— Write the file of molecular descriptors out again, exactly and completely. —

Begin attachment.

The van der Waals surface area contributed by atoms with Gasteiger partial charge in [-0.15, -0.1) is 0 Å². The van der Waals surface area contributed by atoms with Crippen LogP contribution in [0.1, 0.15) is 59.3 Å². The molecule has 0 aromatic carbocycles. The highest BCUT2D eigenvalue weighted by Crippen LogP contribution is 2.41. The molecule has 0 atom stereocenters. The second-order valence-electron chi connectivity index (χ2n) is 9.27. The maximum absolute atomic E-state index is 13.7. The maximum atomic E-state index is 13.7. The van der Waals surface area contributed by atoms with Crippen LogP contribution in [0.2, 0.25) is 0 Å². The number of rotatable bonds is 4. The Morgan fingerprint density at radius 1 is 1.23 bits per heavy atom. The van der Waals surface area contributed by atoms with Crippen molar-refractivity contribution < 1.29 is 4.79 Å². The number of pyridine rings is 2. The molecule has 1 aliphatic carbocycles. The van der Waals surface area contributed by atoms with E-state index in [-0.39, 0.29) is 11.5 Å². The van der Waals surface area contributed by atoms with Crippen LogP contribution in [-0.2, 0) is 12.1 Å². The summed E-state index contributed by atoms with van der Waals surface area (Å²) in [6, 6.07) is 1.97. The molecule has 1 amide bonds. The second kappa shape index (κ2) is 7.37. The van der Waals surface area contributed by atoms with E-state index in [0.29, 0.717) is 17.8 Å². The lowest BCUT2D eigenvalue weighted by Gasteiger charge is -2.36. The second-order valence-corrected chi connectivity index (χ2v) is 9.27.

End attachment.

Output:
The van der Waals surface area contributed by atoms with Gasteiger partial charge in [-0.15, -0.1) is 0 Å². The van der Waals surface area contributed by atoms with Crippen LogP contribution in [0.1, 0.15) is 59.3 Å². The molecule has 0 aromatic carbocycles. The highest BCUT2D eigenvalue weighted by Crippen LogP contribution is 2.41. The molecule has 0 atom stereocenters. The second-order valence-electron chi connectivity index (χ2n) is 9.27. The maximum absolute atomic E-state index is 13.7. The maximum atomic E-state index is 13.7. The van der Waals surface area contributed by atoms with Crippen LogP contribution in [0.2, 0.25) is 0 Å². The number of rotatable bonds is 4. The Morgan fingerprint density at radius 1 is 1.23 bits per heavy atom. The van der Waals surface area contributed by atoms with Crippen molar-refractivity contribution < 1.29 is 4.79 Å². The number of pyridine rings is 2. The molecule has 1 aliphatic carbocycles. The van der Waals surface area contributed by atoms with E-state index in [-0.39, 0.29) is 11.5 Å². The van der Waals surface area contributed by atoms with Crippen LogP contribution in [-0.2, 0) is 12.1 Å². The summed E-state index contributed by atoms with van der Waals surface area (Å²) in [6, 6.07) is 1.97. The molecule has 1 amide bonds. The second kappa shape index (κ2) is 7.37. The van der Waals surface area contributed by atoms with E-state index in [0.29, 0.717) is 17.8 Å². The lowest BCUT2D eigenvalue weighted by Gasteiger charge is -2.36. The second-order valence-corrected chi connectivity index (χ2v) is 9.27.